SPOTLIGHT | PREMIER GUITAR: HOOKED
photo manipulation & text by nacrowe
ever since discovering PREMIER GUITARS' HOOKED series I have been totally enamored with it. the series, mostly shot at home during the pandemic, follows prominent guitarists talking about the song that got them interested in GUITAR-BASED MUSIC as a kid. its a great concept as it lends itself to juxtaposing CLASSIC ARTISTS with MODERN PLAYERS that you normally wouldnt associate with one another (such as JADE PUGET of AFI and his DIRE STRAITS choice). just goes to prove that music in universal.
the series also inevitably makes one self-assess what their choice would have been given the opportunity to participate. in my case the most memorable childhood memory i have of being swept up by a guitar sound was ANDY SUMMERS echoing and reverb-drenched opening guitar riff in "WALKING ON THE MOON." likewise the song that made me want to pick up a guitar in first grade was R.E.M.'s "SHINY HAPPY PEOPLE," which ironically was a mandolin being played by PETER BUCK i believe. at the time he was apparently over guitars in general.
regardless, this is a great concept and such a gift for musicians and fans of GUITAR-BASED MUSIC. i look forward to watching more of them as they are published online.
BOOK REVIEW | "CORPORATE ROCK SUCKS: THE RISE & FALLOF SST RECORDS" BY JIM RULAND
photo & text by nacrowe
my introduction to SST RECORDS as a teenager, like i presume with most people, was through the AMERICAN HARDCORE icons BLACK FLAG. for me the record label, much like DISCHORD, EPITAPH, ALTERNATIVE TENTACLES or FAT WRECK CHORDS, was the symbolic representation of the DIY ethic and the attached value system of SELF-DEPENDENCE and COMMUNITY-BUILDING that 80s HARDCORE epitomizes. BLACK FLAG, more than any other band of that era, trail-blazed and literally fought for a nationwide network of alternate venues that later bands of multiple genres benefitted from.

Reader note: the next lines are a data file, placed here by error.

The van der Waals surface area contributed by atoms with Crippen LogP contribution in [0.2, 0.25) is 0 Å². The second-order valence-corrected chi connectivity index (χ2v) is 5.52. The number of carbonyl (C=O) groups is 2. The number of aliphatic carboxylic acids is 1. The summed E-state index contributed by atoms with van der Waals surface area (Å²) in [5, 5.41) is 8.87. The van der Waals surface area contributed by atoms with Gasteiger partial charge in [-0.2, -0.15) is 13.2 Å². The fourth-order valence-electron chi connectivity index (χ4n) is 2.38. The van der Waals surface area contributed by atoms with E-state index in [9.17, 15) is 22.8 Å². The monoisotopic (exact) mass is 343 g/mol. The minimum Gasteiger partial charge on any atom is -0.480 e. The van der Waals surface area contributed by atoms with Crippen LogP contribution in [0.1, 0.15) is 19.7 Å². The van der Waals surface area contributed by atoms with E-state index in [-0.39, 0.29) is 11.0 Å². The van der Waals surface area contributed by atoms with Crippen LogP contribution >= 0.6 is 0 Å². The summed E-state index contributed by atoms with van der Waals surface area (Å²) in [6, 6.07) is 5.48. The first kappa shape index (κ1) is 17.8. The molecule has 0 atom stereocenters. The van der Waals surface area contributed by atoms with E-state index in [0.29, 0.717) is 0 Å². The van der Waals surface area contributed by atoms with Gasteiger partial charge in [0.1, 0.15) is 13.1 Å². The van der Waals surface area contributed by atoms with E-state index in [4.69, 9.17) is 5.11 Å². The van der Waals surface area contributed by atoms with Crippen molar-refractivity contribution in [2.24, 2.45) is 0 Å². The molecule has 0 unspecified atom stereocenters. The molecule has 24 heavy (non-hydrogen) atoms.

so for me reading CORPORATE ROCK SUCKS: THE RISE & FALL OF SST RECORDS (HATCHETTE, 2022) by JIM RULAND was pretty eye-opening in that it very much showcases the CONFLICTED, DUAL LEGACY of a legendary label that both opened doors for untapped talent (from DINOSAUR JR, THE MEAT PUPPETS, HUSKER DU and SONIC YOUTH to SAINT VITUS, THE MINUTEMEN, SOUNDGARDEN and OXBOW among countless others) yet effectively exploited them in turn. and it is that second legacy of EXPLOITATION that feels incongruous with the initial ETHOS and CULTURAL WEIGHT of BLACK FLAG, as the band exemplifies more than any other of its era the idea of uncompromising INTEGRITY. such is the crux of this incredible book.
the band and the label both came out of a bloated 1970s cultural scene in SOUTHERN CALIFORNIA that saw radio and means of promotion being corporatized to the point that all ALTERNATIVE VIEWPOINTS were seemingly edged out of the conversation. what GREG GINN accomplished with his band and label was to promote an ALTERNATIVE COMMUNITY that appreciated different perspectives and musical ideas. his label very much promoted emerging scenes from seemingly unrelated genres of INDIE ROCK (DINOSAUR JR), MELODIC HARDCORE (THE MINUTEMEN, HUSKER DU, THE DESCENDENTS), DOOM METAL (SAINT VITUS), PSYCHEDELIA (THE MEAT PUPPETS) and even experimental NOISE ROCK (SONIC YOUTH). in turn, the CULTURAL LEGACY of the label was one of being at the forefront of culture, well beyond its HARDCORE roots. these bands mentioned are the well-known ones, for the label put out many, many more by more OBSCURE and AVANT-GARDE musicians that ran the gamut from JAZZ and ELECTRONIC experiments to IMPROVISATIONAL SPOKEN WORD performances. the label was very much over the map.